Award-winning photographer Wayne Hutchinson is recognised as one of the UK’s leading agricultural and rural life photographers. Maureen Hodges takes a peek at the man behind the lens.

Wayne Hutchinson captures slices of agricultural life in the county and beyond.

Since establishing Hutchinson Photography in 1994, Wayne has seen his business grow rapidly and with growing acclaim and is now recognised as one of the leading agricultural and livestock photographers in the country.

He says when he had his first set of accounts for his business he thinks he made

a loss of about £25 for the year…..'and it’s been downhill ever since!’ he joked.

“I got my first camera when I was 18, a Praktika, an old East German camera, and started taking it around the farm with me all the time, snapping and learning about the camera and exposure etc and that taught me the basics I guess of photography and seeing a photo opportunity,” says Wayne.

“I started selling photocards around local shops and further afield initially, selling several thousand a year to tourist shops in the Yorkshire Dales and the Lake District. One of the main influences was a man who came and stayed at my parents B&B on the farm who used to be a photographer for the National Geographic magazine and he suggested my photos were worth pushing more and that they were half decent.”

Wayne, 49, bought his first digital camera in 2000, one of the first in the agricultural sector to do so, but things really took off after the Foot-and-Mouth outbreak in 2001. When the sales restarted he was asked by several breed societies, such as Limousin, British Blues, Blue Faced Leicesters and Beltex, to do their work for them and since then has been on the go all the time covering the major shows and sales all over the country.

“Business is just as brisk as ever too. One weekend this autumn I covered sales in Southern Ireland, Northern Ireland and did two features in Scotland. I was due to travel to Wales for a job on the Monday but that was postponed due to the Queen's funeral. As well as the photography I also write features / articles and sale reports for the breed societies too.

“I supply images to several agencies around the world, and they are a good source of extra earnings too as all the photos that I take and deem good enough end up on there and they market them for me......even though they help themselves to a nice slice of the pie for the honour of doing it! These photos can sell 10-15 years after taking them and you never know what is going to of my best-selling photos is of a water butt in a garden, another is a pile of rubbish left on the banks of the river Eden. Another year a shot of a rabbit running in the snow sold BIG in Japan....appearing on television, billboards and magazines! The Department for Transport used an image, taken at night, of the M6 near Junction 37, for an night time driving awareness marketing campaign...that was good seeing pictures on the wall in service stations and in newspapers thinking 'That's mine!'"

Wayne’s work takes him all over the country from Cornwall to Inverness. “But I

have also travelled further afield, working in France, Belgium, Estonia and the USA and have also done several trips for a charity called "Send A Cow" out to Africa, showing how agriculture can transform peoples lives,” he says.

Brought up on a Cumbrian hill farm, he also breeds Swaledale sheep and trains and breeds sheepdogs, both of which he photographs. “I think at the heart of all my images, fantastic or not, is the desire to show the world what a great industry agriculture is. I see it as my job as to present the countryside to an unaware public just what a great place farmers have made their countryside...there is so much negative press around farming, I just hope I can show people how it really is. Being brought up and working on a farm, and indeed still running my own small place alongside the photography, helps me 'see' how animals will react to situations and they work into the countryside. It's about seeing things before they actually happen. When we take photos of sheep I often take my own sheepdogs with me and using them I can generally make a sheep look where I want it to....we make a great team! One thing I am also always aware of is that each photo tells a story.....and maybe in 30-40 years time people will be looking at them and saying, 'oh, that was so and so'. Each photo is a snapshot of history and I am privileged enough to be documenting it.”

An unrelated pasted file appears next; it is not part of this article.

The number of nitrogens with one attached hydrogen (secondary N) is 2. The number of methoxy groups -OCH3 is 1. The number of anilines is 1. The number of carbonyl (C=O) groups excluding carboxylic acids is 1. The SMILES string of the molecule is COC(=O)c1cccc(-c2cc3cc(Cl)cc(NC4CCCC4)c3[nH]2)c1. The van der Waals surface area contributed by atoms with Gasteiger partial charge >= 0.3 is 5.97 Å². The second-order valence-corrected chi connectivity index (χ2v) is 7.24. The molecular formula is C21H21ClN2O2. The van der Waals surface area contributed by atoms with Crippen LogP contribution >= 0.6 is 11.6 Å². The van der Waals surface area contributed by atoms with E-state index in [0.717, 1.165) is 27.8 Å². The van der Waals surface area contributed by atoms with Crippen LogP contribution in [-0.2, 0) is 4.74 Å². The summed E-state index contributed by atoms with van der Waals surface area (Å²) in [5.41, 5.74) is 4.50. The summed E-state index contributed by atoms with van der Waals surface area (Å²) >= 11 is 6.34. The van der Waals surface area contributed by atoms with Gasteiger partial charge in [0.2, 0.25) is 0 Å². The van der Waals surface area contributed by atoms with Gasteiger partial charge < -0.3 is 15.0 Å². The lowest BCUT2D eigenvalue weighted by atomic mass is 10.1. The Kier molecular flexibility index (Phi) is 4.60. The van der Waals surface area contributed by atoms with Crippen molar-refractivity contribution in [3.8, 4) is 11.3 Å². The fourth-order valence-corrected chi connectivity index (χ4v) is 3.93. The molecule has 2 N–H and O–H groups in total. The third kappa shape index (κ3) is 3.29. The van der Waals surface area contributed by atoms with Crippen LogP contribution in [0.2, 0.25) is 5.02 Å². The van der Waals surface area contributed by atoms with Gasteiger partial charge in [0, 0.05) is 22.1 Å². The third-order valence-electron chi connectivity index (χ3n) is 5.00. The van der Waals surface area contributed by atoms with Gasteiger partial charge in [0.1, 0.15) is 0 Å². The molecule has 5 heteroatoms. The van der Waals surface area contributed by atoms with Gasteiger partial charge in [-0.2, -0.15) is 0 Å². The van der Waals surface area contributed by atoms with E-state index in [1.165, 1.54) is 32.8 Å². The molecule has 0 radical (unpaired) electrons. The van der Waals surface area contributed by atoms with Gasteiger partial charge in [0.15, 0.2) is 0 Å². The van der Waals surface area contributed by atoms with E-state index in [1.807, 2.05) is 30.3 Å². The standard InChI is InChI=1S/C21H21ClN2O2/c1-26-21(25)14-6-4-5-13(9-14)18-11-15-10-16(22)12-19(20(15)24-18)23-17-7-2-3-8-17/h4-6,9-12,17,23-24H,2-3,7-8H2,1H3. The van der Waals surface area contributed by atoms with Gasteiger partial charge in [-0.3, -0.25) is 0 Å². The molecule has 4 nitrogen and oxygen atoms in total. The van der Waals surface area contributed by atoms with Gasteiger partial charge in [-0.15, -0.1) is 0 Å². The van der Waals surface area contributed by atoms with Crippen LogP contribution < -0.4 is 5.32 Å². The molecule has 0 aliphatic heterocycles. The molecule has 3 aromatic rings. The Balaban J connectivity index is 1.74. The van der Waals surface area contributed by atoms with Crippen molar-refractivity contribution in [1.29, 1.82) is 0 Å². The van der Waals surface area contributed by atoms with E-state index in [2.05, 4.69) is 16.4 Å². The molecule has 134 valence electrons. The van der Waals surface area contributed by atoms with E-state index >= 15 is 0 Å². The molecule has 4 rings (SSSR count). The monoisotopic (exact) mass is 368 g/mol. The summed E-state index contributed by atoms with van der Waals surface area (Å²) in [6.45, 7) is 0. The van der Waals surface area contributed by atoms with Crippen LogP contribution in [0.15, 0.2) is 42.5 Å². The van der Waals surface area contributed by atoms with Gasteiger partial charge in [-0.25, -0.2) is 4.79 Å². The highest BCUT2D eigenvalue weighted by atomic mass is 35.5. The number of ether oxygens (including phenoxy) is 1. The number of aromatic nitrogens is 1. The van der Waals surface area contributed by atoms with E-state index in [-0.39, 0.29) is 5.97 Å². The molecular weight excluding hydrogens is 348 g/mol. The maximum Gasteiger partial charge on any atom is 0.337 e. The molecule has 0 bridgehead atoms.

Married to Karen, he has one son Sam, who is 19. They farm near Ravenstonedale and as well as helping Wayne with his photography business, Sam makes videos and ‘vloggs’ on his ‘ewetube’ channel under the heading of ‘The Swaley Man’.

“Sam has started working with me, producing videos for clients. This is a side which is developing well, with more requests for video and also he is doing photography jobs for me too, and making a good job of it! I also have two stepchildren, Libby and Scott. Libby is very keen and capable, helping us on our farm and is very good at helping to set sheep up to be photographed. Scott is at university studying Bio-science."

With many businesses affected by the pandemic, how has the agricultural photography business fared? “To be fair Covid hasn't been as much of an issue as it could have been....obviously we lost a lot of work as sales and shows were cancelled, but on the flip side farmers were looking to do more promotional work at home to sell their livestock and also it gave me more time to work on our farm and get stuff done that needed to be done......there always jobs to do. It must have been far harder to be stuck in a flat in a of the big advantages of the countryside is that there is a lot of healthy fresh air!!”

Wayne has a library of more than 20,000 photos online and he is proud of all of them in one way or another. "They all tell a story of a particular moment in time," he says.